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Morphine Morphine
Morphine Morphine

Morphine is a narcotic analgesic and it is available for administration as hydrochloride or sulfate salt in all dosage forms. It is a strong analgesic used primarily for the relief of severe pain. 

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Morphine is a narcotic analgesic and it is available for administration as hydrochloride or sulfate salt in all dosage forms. It is a strong analgesic used primarily for the relief of severe pain. Higher doses are useful for preoperative sedation and as a supplement to anesthesia. Morphine is also used for analgesia during labor. The effect on uterine contractions depends on the stage of labor when morphine is administered. Morphine is a drug of choice for pain associated with myocardial infarction.

Pharmacological Class: Opioid analgesic


  • Acute and chronic pain
  • Acute pulmonary edema
  • All forms of epilepsy
  • Cancer pain
  • Dyspnoea in palliative care
  • Myocardial infarction
  • Post-operative pain

Pharmachologic action

The precise mechanism of the analgesic action of morphine is unknown. However, specific central nervous system (CNS) opiate receptors have been identified and likely play a role in the expression of analgesic effects. Morphine first acts on the µ-opioid receptors. The mechanism of respiratory depression caused by opioids involve a reduction in the responsiveness of the brain stem respiratory centers to increase in carbon dioxide tension and to electrical stimulation. It has been shown that morphine binds to and inhibits gamma-aminobutyric acid (GABA) inhibitory interneurons. These interneurons normally inhibit the descending pain inhibition pathway. So, without the inhibitory signals, pain modulation can proceed downstream.


  • Adult dose for patients who are not opioid tolerant: 15 mg orally every 12 hours
  • Adult dose for patients who are opioid tolerant: 60 mg orally per day
  • Pediatric dose: 0.2 to 0.4 mg/kg orally every 4 hours
  • Neonatal dose: 0.2 to 0.4 mg/kg orally every 4 hours


Oral absorption of morphine is found to be 37.5%. Volume of distribution is found to be 2.75 l/kg and plasma protein binding is 30%. Presystemic metabolism is noted as 58% and metabolism occurs extensively by liver. Renal excretion accounts for 4% and plasma half life is 3 hours. 


  • In patients with significant respiratory depression
  • In acute or severe bronchial asthma
  • In patients with known or suspected paralytic ileus
  • In patients with hypersensitivity (e.g., anaphylaxis) to morphine

Drug interaction

  • Morphine may increase the anesthetic or sedative effects of propofol
  • The concomitant use of morphine sulfate extended-release tablets with other
  •  depressants including sedatives, hypnotics, tranquilizers, general anesthetics, phenothiazines, other opioids, and alcohol can increase the risk of respiratory depression, profound sedation, coma and death
  • Mixed agonist/antagonist (i.e. pentazocine, nalbuphine, and butorphanol) and partial agonist (buprenorphine) analgesics may reduce the analgesic effect of morphine sulfate extended-release tablets or precipitate withdrawal symptoms
  • Morphine may enhance the neuromuscular blocking action of skeletal muscle relaxants and cause respiratory depression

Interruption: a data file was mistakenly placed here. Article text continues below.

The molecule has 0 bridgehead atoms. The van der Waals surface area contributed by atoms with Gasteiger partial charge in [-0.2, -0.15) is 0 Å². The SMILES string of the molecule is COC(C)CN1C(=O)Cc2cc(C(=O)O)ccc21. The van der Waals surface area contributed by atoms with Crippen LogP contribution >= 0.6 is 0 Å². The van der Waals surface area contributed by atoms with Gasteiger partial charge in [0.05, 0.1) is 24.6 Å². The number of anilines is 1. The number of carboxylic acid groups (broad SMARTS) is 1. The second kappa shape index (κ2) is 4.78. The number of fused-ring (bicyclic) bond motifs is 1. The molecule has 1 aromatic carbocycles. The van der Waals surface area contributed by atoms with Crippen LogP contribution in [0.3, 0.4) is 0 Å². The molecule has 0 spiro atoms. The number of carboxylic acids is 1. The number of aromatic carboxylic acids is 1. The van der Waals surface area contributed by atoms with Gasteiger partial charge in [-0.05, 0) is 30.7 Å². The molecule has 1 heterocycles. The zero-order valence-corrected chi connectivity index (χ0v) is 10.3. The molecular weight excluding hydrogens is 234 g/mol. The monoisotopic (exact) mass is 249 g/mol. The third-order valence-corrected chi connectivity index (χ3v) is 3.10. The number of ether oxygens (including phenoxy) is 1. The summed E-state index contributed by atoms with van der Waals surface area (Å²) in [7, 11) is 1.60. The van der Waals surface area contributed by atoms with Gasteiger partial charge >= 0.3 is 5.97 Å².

Side effects

Common (affecting between 1 in10 to 1 in 100)

  • Dizziness
  • Drowsiness
  • Nausea
  • Vomiting
  • Stomach pain and cramps
  • Diarrhea
  • Loss of appetite
  • Weight loss
  • Dry mouth
  • Sweating

Uncommon (affecting 1 in 100 to 1 in 1000)

  • Blue or purple color of the skin
  • Fast or slow heartbeat
  • Seizures
  • Extreme drowsiness
  • Fainting
  • Chest pain
  • Fever
  • Hives

Very rare (affecting less than 1 in 10,000)

  • Slow, shallow, or irregular breathing
  • Sleepiness
  • Loss of consciousness
  • Limp muscles
  • Cold and clammy skin
  • Small pupils
  • Slow heartbeat


  • Morphine should be used with caution in patients with CNS depression, convulsive disorder, ulcerative colitis, fever, recent gastrointestinal (GI) surgery, bradyarrhythmias, supraventricular tachycardia and pulmonary diseases
  • Caution should be taken while driving or alertness requiring tasks, as it may produce drowsiness.
  • Morphine may cause constipation. Patients should change their diet or use other medications to prevent or treat constipation while you are taking morphine.

Clinical evidence

  • Oral morphine, in either immediate release or sustained release form remains the analgesic of choice for moderate or severe cancer pain. The recent study has reported morphine to be an effective analgesic. Pain relief did not differ between MSR (morphine sustained release) and MIR (morphine immediate release). Sustained release versions of morphine were effective for 12 or 24 hour dosing depending on the formulation.1
  • Morphine Sulfate Controlled release (MSC) is an effective oral opioid analgesic that allows an increased dose interval without increased side effects or decreased potency. It can improve the quality of life of cancer patients by allowing them to be maintained without frequent dosing or parenteral medication. Twenty-six patients with inadequately controlled cancer-related pain were examined in an open, but controlled study, using oral morphine sulfate. Of 18 patients who completed the study, all achieved satisfactory levels of analgesia on morphine sulfate, 7 at q8h and 11 at q12h dosing intervals. All patients reported better analgesia while taking morphine sulfate compared to previous regimen.2

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